Back in the early days of the pandemic, one of the family-friendly TV shows that many people binged was “Lego Masters.” It featured teams of adults competing to build the most spectacular LEGO structures. As a clock ticked down, the contestants would fill bucket after bucket with the plastic bricks, using them to construct massive LEGO cityscapes, fantastical creatures and elaborate movie scenes. What becomes clear as you watch the show is that when it comes to LEGOs, bigger is often better.
A new study by a team at the University of Virginia illustrates how our minds are drawn to this “bigger is better” way of thinking. Researchers asked participants to renovate the LEGO structure below so that it would hold a brick – an actual brick – without collapsing on the Lego Guy. If they succeeded, they would earn one dollar. Volunteers could use additional LEGOs in the renovation, and each one would subtract ten cents from their payment.
How would you solve the problem?
“For most people, their first inclination is to grab some extra Legos and add three more bricks under the platform,” one of the researchers, Benjamin Converse, said in an interview. “About 60% of people pursue that solution under normal conditions.”
In other words, most people fix the structure by adding to it. But an even simpler solution that wouldn’t cost you a dime? Remove the existing pillar support. That way, the roof sits flush on the base, offering enough support for a brick (and enough clearance for Mr. Lego). “The subtractive solution is more efficient,” the researchers said, “but you only notice it if you don’t jump to an additive conclusion.” Sometimes, less is more.
Most of us default to additive solutions. To motivate yourself to do more yoga, for instance, you might add an incentive, like a sweet treat for every hour of yoga you finish. Such incentives can work, but subtracting barriers may have a far greater impact. Dropping something from your schedule to make room for a yoga class could be more effective than rewarding yourself with a warm cookie (tasty as it may be).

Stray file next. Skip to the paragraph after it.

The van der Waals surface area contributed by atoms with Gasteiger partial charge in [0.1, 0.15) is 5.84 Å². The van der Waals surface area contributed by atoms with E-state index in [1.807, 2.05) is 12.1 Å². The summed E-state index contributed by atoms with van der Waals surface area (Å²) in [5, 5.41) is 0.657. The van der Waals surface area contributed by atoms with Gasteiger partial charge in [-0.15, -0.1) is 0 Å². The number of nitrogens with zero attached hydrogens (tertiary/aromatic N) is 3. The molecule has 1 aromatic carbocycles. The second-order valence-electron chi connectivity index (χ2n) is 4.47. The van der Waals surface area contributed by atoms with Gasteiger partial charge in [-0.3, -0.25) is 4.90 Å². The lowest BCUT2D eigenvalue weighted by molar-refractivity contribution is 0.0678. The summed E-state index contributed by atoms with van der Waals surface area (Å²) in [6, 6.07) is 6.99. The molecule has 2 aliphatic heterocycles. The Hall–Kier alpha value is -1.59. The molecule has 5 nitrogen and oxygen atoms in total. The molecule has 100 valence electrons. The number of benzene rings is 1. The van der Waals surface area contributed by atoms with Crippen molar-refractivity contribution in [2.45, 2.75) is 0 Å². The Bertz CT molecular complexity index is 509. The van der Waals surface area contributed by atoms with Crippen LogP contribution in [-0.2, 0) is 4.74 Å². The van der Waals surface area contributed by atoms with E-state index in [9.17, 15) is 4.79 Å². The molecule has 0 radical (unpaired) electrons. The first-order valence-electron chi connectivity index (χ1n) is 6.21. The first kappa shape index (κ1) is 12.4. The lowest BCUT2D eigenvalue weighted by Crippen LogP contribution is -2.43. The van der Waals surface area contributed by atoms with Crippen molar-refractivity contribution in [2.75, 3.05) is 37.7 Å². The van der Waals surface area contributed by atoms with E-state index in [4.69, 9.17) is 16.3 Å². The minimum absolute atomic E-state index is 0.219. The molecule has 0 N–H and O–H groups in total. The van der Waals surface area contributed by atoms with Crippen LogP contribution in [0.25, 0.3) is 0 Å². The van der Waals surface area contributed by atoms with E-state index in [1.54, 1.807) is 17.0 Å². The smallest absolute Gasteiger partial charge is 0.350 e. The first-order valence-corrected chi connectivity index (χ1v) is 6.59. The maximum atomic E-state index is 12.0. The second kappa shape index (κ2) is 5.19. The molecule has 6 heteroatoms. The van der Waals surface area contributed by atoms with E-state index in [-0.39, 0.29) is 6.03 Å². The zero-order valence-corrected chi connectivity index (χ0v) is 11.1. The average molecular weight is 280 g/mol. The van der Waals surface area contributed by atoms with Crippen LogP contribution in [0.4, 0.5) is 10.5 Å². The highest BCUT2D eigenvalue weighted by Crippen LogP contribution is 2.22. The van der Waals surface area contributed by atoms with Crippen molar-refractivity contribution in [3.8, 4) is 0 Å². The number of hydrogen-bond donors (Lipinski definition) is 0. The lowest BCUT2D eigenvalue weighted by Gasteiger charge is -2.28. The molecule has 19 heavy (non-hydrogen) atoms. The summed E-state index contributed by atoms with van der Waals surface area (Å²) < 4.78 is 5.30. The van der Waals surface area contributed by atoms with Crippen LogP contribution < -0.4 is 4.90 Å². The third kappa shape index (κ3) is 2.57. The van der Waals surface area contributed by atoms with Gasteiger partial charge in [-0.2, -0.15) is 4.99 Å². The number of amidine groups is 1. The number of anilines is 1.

It sounds simple enough. But in problem-solving mode, our brain often defaults to adding more rather than doing less. “Overlooking subtraction may mean that people are missing out on opportunities to make their lives more fulfilling, their institutions more effective and their planet more livable,” the researchers concluded.
In the past year, we’ve had to subtract many things from our lives. Now that COVID-19 vaccinations are more available, it’s tempting to add back everything we’ve missed. Historian Nancy Bristow says that people felt a similar impulse during the 1918 flu pandemic. “People get frustrated, again partly because it's really inconvenient. It is not that fun to be quarantined. It's not that fun to not be able to leave your homes. So people are anxious to get back to regular life. ”
In some ways, the COVID pandemic has been an opportunity to start over and think more about the habits we want to fold back into our everyday lives. With everything we juggle, doing less isn’t always possible, but the University of Virginia study raises an important question: Are there subtractive ways to make our lives better?
ON THE PODCAST
April 12: A virus is more than a biological organism. It’s a social organism. It detects fissures in societies and fault lines between communities. Historian Nancy Bristow shares the lessons that we can take today from a century-old pandemic.
April 19: Why is humor in short supply in many of our lives? This week, we explore the psychological effects of humor, and why so many of us fall off a “humor cliff” as we become adults. Plus, why indulging in a joke can be a powerful way to unlock creativity and productivity.
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